Both dolls have the typical "mitten" hands of the stuffed rag dolls of this era. There are no other difficulties to report other than the rubs to Betty's face and some tiny, stray (original) glue spots here and there. No rips, tears, soiling, or odors, and she has been stored in a smoke-free home. The photos show it all- these two girls are a charming pair! A very difficult to find doll in near excellent condition!
The set is in wonderful condition for its age and would make a fabulous display piece within a medical memorabilia collection; the only issue for the set is that the meter's tubing has separated from the cuff.
The bulb is labeled "Baumanometer", the meter is labeled "Tycos" and the air flow control valve is stamped "Air Flow Control".
Straight out of the original physician's doctor's bag!
Measures 5 inches long x 3.5 inches wide x 4 inches high (including the knob). A sweet diminutive size for easy display!
The embossed label on the base is marked "AMERICAN SUNDRIES Co. – BROOKLYN, N.Y. - PATENTED". The lid articulates backwards to open and appears to be missing the interior tray. Priced accordingly.
This pleasant trio of Sapolio Soap diecuts is in excellent condition and comes protected in an attractive, walnut-toned, oak decorative frame!
Quite visually appealing!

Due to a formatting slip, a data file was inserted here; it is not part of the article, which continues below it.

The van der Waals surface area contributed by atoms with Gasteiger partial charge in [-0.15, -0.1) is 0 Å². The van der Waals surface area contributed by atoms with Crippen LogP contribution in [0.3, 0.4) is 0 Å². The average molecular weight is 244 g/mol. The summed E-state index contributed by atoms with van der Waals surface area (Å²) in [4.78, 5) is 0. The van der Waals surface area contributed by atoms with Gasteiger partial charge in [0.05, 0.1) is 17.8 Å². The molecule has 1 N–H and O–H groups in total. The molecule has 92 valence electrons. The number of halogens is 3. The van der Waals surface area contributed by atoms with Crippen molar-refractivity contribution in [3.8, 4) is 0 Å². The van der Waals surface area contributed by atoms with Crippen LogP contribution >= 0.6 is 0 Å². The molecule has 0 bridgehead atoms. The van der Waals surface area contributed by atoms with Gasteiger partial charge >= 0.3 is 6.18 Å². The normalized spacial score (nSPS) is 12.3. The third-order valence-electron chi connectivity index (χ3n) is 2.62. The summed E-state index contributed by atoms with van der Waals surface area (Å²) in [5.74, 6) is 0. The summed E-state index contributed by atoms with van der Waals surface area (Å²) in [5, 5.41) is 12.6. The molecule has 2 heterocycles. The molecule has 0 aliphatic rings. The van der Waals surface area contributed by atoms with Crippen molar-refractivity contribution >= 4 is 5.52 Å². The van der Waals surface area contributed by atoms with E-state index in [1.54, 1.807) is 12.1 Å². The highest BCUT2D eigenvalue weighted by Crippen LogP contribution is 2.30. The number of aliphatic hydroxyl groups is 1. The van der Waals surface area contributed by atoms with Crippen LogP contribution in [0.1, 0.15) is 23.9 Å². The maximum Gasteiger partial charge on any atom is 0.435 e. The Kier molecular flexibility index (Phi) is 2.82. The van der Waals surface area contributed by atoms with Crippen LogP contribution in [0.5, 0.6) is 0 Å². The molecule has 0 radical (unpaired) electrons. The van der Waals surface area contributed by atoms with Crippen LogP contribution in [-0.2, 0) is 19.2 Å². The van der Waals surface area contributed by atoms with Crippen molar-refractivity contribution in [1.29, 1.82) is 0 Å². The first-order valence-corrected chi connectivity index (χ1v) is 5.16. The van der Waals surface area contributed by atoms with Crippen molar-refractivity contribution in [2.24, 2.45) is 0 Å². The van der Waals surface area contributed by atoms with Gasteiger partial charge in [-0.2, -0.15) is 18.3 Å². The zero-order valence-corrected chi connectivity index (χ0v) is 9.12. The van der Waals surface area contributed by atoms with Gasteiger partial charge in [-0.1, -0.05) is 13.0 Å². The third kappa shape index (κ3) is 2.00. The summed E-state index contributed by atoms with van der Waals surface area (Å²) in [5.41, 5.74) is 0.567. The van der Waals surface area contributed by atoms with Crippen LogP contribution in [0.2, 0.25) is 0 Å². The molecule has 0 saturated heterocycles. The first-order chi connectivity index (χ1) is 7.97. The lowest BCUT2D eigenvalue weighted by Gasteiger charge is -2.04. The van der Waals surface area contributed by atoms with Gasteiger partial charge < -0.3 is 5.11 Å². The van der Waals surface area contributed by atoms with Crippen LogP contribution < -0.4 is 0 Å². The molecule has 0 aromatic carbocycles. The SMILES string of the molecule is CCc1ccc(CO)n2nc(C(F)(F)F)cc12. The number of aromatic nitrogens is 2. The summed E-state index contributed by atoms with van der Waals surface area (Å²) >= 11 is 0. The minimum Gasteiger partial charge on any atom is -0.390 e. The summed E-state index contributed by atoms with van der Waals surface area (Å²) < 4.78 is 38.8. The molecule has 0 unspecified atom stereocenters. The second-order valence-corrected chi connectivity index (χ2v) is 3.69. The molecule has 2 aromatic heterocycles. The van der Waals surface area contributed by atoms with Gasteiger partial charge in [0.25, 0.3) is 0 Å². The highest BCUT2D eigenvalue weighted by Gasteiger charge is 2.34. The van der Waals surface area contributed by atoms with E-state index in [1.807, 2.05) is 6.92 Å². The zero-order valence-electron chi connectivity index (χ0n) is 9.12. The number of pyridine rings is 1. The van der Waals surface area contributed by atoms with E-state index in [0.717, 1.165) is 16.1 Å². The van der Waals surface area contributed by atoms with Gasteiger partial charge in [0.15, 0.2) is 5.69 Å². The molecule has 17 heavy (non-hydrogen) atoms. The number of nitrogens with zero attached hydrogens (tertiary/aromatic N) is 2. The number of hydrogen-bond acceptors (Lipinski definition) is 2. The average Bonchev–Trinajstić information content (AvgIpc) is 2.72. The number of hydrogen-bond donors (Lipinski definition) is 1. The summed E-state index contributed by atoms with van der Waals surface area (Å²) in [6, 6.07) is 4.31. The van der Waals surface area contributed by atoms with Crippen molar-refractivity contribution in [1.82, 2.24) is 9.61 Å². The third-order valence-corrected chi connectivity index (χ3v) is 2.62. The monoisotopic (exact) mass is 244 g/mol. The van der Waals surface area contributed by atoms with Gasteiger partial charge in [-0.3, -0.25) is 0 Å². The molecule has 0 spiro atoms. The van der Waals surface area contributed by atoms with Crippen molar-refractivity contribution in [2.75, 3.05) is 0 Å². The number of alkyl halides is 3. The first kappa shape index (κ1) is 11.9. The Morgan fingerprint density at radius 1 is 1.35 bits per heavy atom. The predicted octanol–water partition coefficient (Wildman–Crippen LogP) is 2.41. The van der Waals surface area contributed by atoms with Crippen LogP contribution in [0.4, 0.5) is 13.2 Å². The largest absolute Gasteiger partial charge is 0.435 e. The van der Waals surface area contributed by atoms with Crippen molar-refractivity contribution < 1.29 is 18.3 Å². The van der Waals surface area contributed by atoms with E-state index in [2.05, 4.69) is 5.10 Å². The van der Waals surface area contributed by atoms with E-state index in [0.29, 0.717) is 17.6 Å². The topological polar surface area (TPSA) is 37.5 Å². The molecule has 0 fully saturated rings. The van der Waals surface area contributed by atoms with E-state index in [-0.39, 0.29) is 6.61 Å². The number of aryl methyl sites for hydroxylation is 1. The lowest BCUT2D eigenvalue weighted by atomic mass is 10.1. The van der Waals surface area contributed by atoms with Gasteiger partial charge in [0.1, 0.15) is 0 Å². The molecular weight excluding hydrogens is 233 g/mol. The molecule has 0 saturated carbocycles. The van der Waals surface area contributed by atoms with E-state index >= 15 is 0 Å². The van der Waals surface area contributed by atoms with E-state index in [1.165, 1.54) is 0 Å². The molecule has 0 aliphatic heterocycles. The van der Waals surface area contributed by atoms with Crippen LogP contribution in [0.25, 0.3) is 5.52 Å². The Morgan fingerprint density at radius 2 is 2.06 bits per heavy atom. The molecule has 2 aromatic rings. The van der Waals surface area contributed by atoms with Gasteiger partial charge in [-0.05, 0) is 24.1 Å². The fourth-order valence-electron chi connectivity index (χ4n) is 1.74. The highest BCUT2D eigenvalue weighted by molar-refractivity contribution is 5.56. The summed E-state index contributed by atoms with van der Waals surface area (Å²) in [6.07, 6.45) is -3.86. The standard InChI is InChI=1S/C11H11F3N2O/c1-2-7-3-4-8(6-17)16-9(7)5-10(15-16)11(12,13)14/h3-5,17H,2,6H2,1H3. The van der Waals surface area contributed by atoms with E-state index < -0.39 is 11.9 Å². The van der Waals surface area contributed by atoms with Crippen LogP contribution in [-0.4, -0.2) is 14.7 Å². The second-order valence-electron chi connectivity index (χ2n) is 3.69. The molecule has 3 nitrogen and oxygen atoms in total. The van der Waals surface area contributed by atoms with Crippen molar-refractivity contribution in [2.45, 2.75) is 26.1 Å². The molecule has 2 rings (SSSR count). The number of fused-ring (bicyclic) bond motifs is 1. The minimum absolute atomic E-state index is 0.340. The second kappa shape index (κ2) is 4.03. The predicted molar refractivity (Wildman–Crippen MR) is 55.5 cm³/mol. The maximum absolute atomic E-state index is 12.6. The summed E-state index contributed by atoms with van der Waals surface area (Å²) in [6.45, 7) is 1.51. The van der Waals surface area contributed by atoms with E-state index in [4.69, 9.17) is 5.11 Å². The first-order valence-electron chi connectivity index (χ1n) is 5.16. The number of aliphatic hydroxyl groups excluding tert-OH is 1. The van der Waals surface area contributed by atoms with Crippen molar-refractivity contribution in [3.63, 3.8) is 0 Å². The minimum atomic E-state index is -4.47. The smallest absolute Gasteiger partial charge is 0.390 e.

The statuette is constructed of lucite and is placed on a painted wood base. The piece is very nicely hand-painted and detailed. It depicts Ms. Baker in her famous banana skin skirt, wearing large loop earrings and holding her long, slender, silver cigarette holder. Her anatomical assets are duly accented in aluminum. The base is constructed utilizing the Art Deco design styling of the 1930's--the decade in which Ms. Baker first acquired her fame. The card holder, itself, is also aluminum.
Condition is mint with just the teeniest of surface scratches here and there apparent only when the piece is held to the light. Some slight pitting to the aluminum card holder edges.
Josephine Baker (June 3, 1906 – April 12, 1975) was an American-born French entertainer, most noted for her celebrated Folies Bergère singing career. In her early career, she was a feted dancer and is often credited as a movie star, although she only starred in 3 films in her early career. She was given the nicknames "Black Venus" or "Black Pearl" and "Créole Goddess", while in France she was known in the old theatrical tradition as "La Baker". She became a citizen of France in 1937. She is also credited for her contributions to the Civil Rights Movement in North America and for being an inspiration to generations of African-American female entertainers.